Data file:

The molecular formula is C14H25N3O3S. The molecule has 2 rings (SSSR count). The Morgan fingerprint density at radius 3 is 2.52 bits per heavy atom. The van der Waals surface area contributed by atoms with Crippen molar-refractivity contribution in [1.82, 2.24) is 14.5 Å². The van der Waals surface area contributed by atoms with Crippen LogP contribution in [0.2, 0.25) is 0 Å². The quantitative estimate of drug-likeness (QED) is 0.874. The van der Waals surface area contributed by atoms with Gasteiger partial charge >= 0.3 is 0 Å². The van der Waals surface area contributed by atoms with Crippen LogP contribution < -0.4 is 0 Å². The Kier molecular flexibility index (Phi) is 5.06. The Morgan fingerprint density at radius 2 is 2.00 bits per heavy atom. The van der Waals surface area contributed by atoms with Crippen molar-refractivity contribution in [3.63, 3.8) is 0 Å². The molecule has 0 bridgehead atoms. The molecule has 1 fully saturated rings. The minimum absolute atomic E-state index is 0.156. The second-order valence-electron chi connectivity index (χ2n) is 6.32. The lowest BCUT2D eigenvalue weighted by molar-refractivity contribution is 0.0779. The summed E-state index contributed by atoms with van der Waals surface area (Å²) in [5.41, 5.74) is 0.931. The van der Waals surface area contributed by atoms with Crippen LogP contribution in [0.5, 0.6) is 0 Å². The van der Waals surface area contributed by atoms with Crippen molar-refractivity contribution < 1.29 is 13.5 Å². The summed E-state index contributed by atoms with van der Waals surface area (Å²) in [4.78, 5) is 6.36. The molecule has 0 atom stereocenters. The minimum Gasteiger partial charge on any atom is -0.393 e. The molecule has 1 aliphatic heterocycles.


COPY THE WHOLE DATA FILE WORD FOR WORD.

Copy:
The molecular formula is C14H25N3O3S. The molecule has 2 rings (SSSR count). The Morgan fingerprint density at radius 3 is 2.52 bits per heavy atom. The van der Waals surface area contributed by atoms with Crippen molar-refractivity contribution in [1.82, 2.24) is 14.5 Å². The van der Waals surface area contributed by atoms with Crippen LogP contribution in [0.2, 0.25) is 0 Å². The quantitative estimate of drug-likeness (QED) is 0.874. The van der Waals surface area contributed by atoms with Gasteiger partial charge >= 0.3 is 0 Å². The van der Waals surface area contributed by atoms with Crippen LogP contribution < -0.4 is 0 Å². The Kier molecular flexibility index (Phi) is 5.06. The Morgan fingerprint density at radius 2 is 2.00 bits per heavy atom. The van der Waals surface area contributed by atoms with Crippen molar-refractivity contribution in [3.63, 3.8) is 0 Å². The molecule has 0 bridgehead atoms. The molecule has 1 fully saturated rings. The minimum absolute atomic E-state index is 0.156. The second-order valence-electron chi connectivity index (χ2n) is 6.32. The lowest BCUT2D eigenvalue weighted by molar-refractivity contribution is 0.0779. The summed E-state index contributed by atoms with van der Waals surface area (Å²) in [5.41, 5.74) is 0.931. The van der Waals surface area contributed by atoms with Crippen LogP contribution in [0.5, 0.6) is 0 Å². The van der Waals surface area contributed by atoms with Crippen molar-refractivity contribution < 1.29 is 13.5 Å². The summed E-state index contributed by atoms with van der Waals surface area (Å²) in [4.78, 5) is 6.36. The molecule has 0 atom stereocenters. The minimum Gasteiger partial charge on any atom is -0.393 e. The molecule has 1 aliphatic heterocycles.